Rock

Ponder the rock from which you were cut,
    the quarry from which you were dug.

This is from Isaiah 51. For those of a more poetic bent, it’s also rendered as “look unto the rock whence ye are hewn,” in the King James.

I thought of finding a photo of Michelangelo’s David sculpture before completion or a half finished Barbara Hepworth to illustrate what I had been thinking about. Instead, because it is more in keeping with the way my mind works, I am giving you a photo of Han Solo encased in carbonite – which is a real thing. (It’s not a real thing.)

In my ignorance I had always thought that “the rock” spoken of here would be Jesus – because of his well known rock-like qualities etc but if you read the verse following, it isn’t that at all

Yes, ponder Abraham, your father,
    and Sarah, who bore you.
Think of it! One solitary man when I called him,
    but once I blessed him, he multiplied.

For the children of Israel, they were being reminded of their heritage – their lineage. The things that had happened that had moulded them. The people in their past who had laid the foundations of faith for them.

Now for some people, the example of their parents would not be the most thrilling thing they could think of. I don’t think that’s just what it means. (Although you have to notice that even the strangest people can be held up by God as decent examples. Abraham was such a coward that he told the admittedly terrifying person who was taking a shine to his wife Sarah, that she was actually his sister. He was, therefore, risking pimping his wife out to avoid getting into trouble. Charmed, I’m sure) Yet God built a whole nation around him.

I also know that parents don’t have to be perfect to be a good part of the rock. My parents were first generation Christians who came to faith at different times after their marriage, and couldn’t stand the sight of each other. (Talk about my ways are not thy ways) Yet, despite what could, on it’s better days, be described as a tense family atmosphere, I am aware that their paths to faith introduced me to Christ, to Christian people and thinking and, when the marriage finally spectacularly imploded with more casualties than a scene from Dunkirk, there was an understanding that the children came as near to first as they could possibly manage at the time.

So I don’t think this is just parents. It’s the people you met, the mentors, the ministers, the friends. The big, strong base of faith that had surrounded and moulded us, watched over and prayed for us. Pointed at us and laughed when we got too poncy. Let me give you the idea…

Mrs Foster. Must have been about 120. Always sat with Mr Foster. Second row, second seat in. A hat was non-negotiable. Tiny little thing. Would tug quietly on my hand as I walked past. I was fourteen and still considering dealing with life by going completely bonkers. I was a complete mystery to her but she always told me she was praying for me. I knew she was.

Ruth and Karen. My best church friends. We had nothing in common at all. Nothing. I was always in trouble for eye-liner, use of curling tongs and too short skirts. (“Well, I think that one is a little more like it don’t you dear? At least that hem has a passing relationship with your knees” Ha ha ha) They had little interest in appearance – too little I thought. But Ruth came from a solid Christian background, took me under her wing and explained how “church” worked. Karen was the most sensible person I had ever met – she taught me about being steady and stable and that not everything needed to be responded to by running into a toilet cubicle and slamming the door behind me. She married at 16 and I have never been so certain that a marriage was going to work. (I was right) Ruth married a beautiful Muslim man, had four children (all boys – made her very popular with the in-laws) and lived out a different version of her faith than expected.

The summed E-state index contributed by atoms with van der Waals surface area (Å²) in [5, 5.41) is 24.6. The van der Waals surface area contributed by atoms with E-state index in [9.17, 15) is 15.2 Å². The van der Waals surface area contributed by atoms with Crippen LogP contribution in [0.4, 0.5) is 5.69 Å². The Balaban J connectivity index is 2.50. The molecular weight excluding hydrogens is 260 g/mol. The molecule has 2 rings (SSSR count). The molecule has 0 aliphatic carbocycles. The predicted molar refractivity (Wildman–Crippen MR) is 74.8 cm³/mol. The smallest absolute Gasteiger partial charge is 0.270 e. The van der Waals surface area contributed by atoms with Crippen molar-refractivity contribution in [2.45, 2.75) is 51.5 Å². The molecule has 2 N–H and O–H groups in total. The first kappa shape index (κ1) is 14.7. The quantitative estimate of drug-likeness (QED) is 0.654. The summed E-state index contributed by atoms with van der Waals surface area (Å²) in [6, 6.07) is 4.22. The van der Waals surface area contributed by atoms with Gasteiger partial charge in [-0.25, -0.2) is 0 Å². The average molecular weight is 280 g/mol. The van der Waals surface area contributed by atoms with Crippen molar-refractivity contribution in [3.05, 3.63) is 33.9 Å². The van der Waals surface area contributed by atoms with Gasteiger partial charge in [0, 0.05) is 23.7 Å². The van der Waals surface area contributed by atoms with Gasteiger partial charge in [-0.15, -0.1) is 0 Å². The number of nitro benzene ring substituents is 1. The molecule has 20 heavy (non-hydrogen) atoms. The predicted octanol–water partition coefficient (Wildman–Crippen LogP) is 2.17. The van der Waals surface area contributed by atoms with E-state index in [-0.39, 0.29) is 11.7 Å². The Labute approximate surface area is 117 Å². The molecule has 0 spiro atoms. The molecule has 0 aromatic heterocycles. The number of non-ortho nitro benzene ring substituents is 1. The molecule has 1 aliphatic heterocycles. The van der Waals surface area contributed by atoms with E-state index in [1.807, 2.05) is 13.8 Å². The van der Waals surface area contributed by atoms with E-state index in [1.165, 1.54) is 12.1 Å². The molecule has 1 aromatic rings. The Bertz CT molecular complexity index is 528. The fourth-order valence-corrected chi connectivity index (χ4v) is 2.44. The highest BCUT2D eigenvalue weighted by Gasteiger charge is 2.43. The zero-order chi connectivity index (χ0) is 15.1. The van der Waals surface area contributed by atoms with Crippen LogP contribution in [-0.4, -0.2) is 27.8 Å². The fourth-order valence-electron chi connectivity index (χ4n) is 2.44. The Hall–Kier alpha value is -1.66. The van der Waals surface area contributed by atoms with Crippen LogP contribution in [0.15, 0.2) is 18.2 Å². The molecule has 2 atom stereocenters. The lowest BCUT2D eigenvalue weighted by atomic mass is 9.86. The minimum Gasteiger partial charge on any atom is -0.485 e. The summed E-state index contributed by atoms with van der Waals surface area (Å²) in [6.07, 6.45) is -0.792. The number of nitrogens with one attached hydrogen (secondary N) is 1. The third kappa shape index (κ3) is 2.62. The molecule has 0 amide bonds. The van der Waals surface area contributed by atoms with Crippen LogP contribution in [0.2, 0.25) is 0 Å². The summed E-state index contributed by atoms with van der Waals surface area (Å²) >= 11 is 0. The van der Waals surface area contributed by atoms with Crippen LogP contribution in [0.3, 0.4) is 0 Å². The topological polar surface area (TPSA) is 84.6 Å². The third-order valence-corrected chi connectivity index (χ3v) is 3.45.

Mrs Danks. Ran the Sunday School. Asked me to teach. Couldn’t understand why. I had no idea about children and only slightly more of an idea about who Jesus was. She stuck by me when my visual aid for turning water into wine was just too good and parents complained that their children were coming home saying they had seen an actual real miracle. (Cochineal hidden at the bottom of a water bottle in case you were wondering) I loved it though. Studied to get it right. Learnt so much about the Bible.

These are the people I am carved from. These are some of the first, but as time has gone on,  there were countless others. They have helped influence me, carry me, make little chapter tabs for my Bible and all the other stuff that people do to chip away and reveal the character that is me – or ideally the better me that God wants me to become. So, if you get a chance, have a think. Have a grateful think. Unfortunately, I’m not in touch with any of these people. (Surely Mrs Foster will have been transported now) If you are – you could say thanks. Or think about doing a bit  yourself. Being someone that is the support/rock that people are carved from.

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